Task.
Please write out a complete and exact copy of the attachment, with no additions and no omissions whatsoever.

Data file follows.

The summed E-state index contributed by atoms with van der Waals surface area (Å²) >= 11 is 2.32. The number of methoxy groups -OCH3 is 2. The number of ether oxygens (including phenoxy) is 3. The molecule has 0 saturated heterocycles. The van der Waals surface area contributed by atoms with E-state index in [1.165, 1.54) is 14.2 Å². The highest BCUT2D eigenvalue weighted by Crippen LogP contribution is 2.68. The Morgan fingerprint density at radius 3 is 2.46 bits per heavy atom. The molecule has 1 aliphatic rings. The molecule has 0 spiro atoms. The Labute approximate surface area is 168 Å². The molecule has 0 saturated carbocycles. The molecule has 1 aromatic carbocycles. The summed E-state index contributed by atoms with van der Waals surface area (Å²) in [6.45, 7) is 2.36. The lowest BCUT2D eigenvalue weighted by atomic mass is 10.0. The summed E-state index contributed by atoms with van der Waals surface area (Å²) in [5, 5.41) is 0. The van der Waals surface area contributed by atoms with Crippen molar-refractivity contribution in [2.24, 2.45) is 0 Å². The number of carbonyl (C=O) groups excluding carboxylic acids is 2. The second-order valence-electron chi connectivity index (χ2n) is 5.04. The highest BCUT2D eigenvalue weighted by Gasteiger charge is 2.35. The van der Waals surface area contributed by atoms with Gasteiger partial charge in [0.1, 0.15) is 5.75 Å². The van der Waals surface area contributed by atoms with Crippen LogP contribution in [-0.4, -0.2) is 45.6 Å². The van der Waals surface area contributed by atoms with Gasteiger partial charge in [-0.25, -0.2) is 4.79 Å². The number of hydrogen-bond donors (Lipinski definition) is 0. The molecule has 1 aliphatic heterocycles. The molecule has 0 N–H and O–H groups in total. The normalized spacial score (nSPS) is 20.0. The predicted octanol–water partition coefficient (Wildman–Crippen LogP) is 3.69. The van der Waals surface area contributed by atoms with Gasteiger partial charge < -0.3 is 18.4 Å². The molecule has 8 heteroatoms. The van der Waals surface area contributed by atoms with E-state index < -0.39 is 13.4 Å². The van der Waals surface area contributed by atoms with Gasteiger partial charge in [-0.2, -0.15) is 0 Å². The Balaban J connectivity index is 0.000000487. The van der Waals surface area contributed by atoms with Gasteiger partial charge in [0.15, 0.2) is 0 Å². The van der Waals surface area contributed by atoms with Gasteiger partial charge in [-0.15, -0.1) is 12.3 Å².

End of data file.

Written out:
The summed E-state index contributed by atoms with van der Waals surface area (Å²) >= 11 is 2.32. The number of methoxy groups -OCH3 is 2. The number of ether oxygens (including phenoxy) is 3. The molecule has 0 saturated heterocycles. The van der Waals surface area contributed by atoms with E-state index in [1.165, 1.54) is 14.2 Å². The highest BCUT2D eigenvalue weighted by Crippen LogP contribution is 2.68. The Morgan fingerprint density at radius 3 is 2.46 bits per heavy atom. The molecule has 1 aliphatic rings. The molecule has 0 spiro atoms. The Labute approximate surface area is 168 Å². The molecule has 0 saturated carbocycles. The molecule has 1 aromatic carbocycles. The summed E-state index contributed by atoms with van der Waals surface area (Å²) in [6.45, 7) is 2.36. The lowest BCUT2D eigenvalue weighted by atomic mass is 10.0. The summed E-state index contributed by atoms with van der Waals surface area (Å²) in [5, 5.41) is 0. The van der Waals surface area contributed by atoms with Crippen molar-refractivity contribution in [2.24, 2.45) is 0 Å². The number of carbonyl (C=O) groups excluding carboxylic acids is 2. The second-order valence-electron chi connectivity index (χ2n) is 5.04. The highest BCUT2D eigenvalue weighted by Gasteiger charge is 2.35. The van der Waals surface area contributed by atoms with Gasteiger partial charge in [0.1, 0.15) is 5.75 Å². The van der Waals surface area contributed by atoms with Crippen LogP contribution in [-0.4, -0.2) is 45.6 Å². The van der Waals surface area contributed by atoms with Gasteiger partial charge in [-0.25, -0.2) is 4.79 Å². The number of hydrogen-bond donors (Lipinski definition) is 0. The molecule has 1 aliphatic heterocycles. The molecule has 0 N–H and O–H groups in total. The normalized spacial score (nSPS) is 20.0. The predicted octanol–water partition coefficient (Wildman–Crippen LogP) is 3.69. The van der Waals surface area contributed by atoms with Gasteiger partial charge < -0.3 is 18.4 Å². The molecule has 8 heteroatoms. The van der Waals surface area contributed by atoms with E-state index < -0.39 is 13.4 Å². The van der Waals surface area contributed by atoms with Gasteiger partial charge in [-0.2, -0.15) is 0 Å². The Balaban J connectivity index is 0.000000487. The van der Waals surface area contributed by atoms with Gasteiger partial charge in [0.15, 0.2) is 0 Å². The van der Waals surface area contributed by atoms with Gasteiger partial charge in [-0.15, -0.1) is 12.3 Å².